Leadership in Open and Distributed Innovation

Stefan Haefliger, Marion Poetz

    Research output: Contribution to conferencePaperResearchpeer-review


    Creating innovation and capturing value from doing so have considerably changed over the last two decades. New technologies – specifically rapid advances in information and communication technologies – and their extensive use, higher labor mobility and new divisions of labor, increased customer demands and shorter product life cycles have triggered new forms of creation and innovative practices (von Hippel and von Krogh, 2003; Baden-Fuller and Haefliger, 2013). These new forms can be characterized by being more open, distributed, collaborative, and democratized than traditional models of innovation. More and more companies are experimenting with such new forms in order to leverage widely distributed knowledge for their innovation efforts (Hienerth et al., 2011; Bogers et al. 2010). These innovation practices imply the work of individuals who combine and exchange knowledge more rapidly, more readily, and with more confidence that what they share can be used and reused. Research on Open and Distributed Innovation has so far addressed a variety of aspects including important insights into the flows of knowledge across company boundaries and the business model implications of creating value in networks of innovators, such as platform businesses (Alexy et al., 2009; Gawer and Cusumano, 2008; Füller et al., 2016). However, one aspect that has so far received little attention, both in research and in business practice is the potentially conflicting role of traditional forms of leadership in open innovation systems, processes and projects. Traditional approaches to leadership in innovation processes highlight the role of individual managers who lead and evaluate firm-internal team members, champion innovation projects within the organization and act as translators between various firm-internal functions such as R&D, manufacturing or marketing. Leadership of open and distributed innovation practices, however, may require from management a different understanding of individual actions, the social practices that underpin innovation work, and new approaches to instilling collective creativity, at a distance and up close (Jarvenpaa and Majchrzak, 2010; Faraj et al. 2011; Majchrzak and Jarvenpaa, 2015). This is because the fiat principle of hierarchy only sporadically applies to networks, communities or new forms of collaboration among firms such as e.g., incumbent firms collaborating with start-ups and communities or engaging in crowdsourcing initiatives.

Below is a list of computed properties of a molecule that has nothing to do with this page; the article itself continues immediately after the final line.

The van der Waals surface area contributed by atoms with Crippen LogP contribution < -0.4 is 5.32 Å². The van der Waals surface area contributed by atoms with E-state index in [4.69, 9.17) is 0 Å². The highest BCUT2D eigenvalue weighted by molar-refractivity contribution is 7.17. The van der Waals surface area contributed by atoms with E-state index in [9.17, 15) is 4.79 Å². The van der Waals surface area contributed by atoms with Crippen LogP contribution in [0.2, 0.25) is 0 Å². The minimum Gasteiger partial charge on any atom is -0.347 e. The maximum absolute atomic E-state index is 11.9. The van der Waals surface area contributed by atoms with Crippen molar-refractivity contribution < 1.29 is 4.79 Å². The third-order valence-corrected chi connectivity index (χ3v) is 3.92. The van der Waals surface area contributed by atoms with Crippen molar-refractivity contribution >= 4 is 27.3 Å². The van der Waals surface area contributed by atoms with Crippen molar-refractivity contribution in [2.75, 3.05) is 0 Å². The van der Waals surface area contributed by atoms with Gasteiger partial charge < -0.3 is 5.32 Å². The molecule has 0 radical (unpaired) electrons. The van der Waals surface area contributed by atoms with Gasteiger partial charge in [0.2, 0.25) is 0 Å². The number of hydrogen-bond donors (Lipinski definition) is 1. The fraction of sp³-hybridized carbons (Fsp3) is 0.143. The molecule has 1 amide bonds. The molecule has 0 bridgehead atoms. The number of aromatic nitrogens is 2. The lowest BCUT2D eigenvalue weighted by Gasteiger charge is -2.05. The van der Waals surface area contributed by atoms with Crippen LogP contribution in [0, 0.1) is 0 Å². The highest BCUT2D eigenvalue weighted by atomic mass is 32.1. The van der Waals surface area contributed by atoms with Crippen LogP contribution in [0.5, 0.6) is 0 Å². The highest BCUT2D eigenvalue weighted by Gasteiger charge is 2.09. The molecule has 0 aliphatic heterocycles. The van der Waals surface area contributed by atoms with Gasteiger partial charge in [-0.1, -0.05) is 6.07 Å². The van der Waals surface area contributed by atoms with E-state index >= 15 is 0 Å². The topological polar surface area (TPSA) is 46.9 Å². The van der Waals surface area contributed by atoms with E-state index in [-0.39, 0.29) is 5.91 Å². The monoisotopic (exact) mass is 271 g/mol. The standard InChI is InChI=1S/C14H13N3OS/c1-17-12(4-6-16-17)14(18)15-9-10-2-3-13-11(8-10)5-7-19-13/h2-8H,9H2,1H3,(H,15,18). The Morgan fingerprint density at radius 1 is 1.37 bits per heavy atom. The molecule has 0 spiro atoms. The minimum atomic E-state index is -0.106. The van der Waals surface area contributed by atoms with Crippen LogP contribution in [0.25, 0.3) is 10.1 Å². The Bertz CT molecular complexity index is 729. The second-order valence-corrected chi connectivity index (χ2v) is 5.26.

Original languageEnglish
    Publication date2016
    Number of pages3
    Publication statusPublished - 2016
    EventThe Academy of Management Annual Meeting 2016: Making Organizations Meaningful - Anaheim, United States
    Duration: 5 Aug 20169 Aug 2016
    Conference number: 76


    ConferenceThe Academy of Management Annual Meeting 2016
    Country/TerritoryUnited States
    Internet address

    Cite this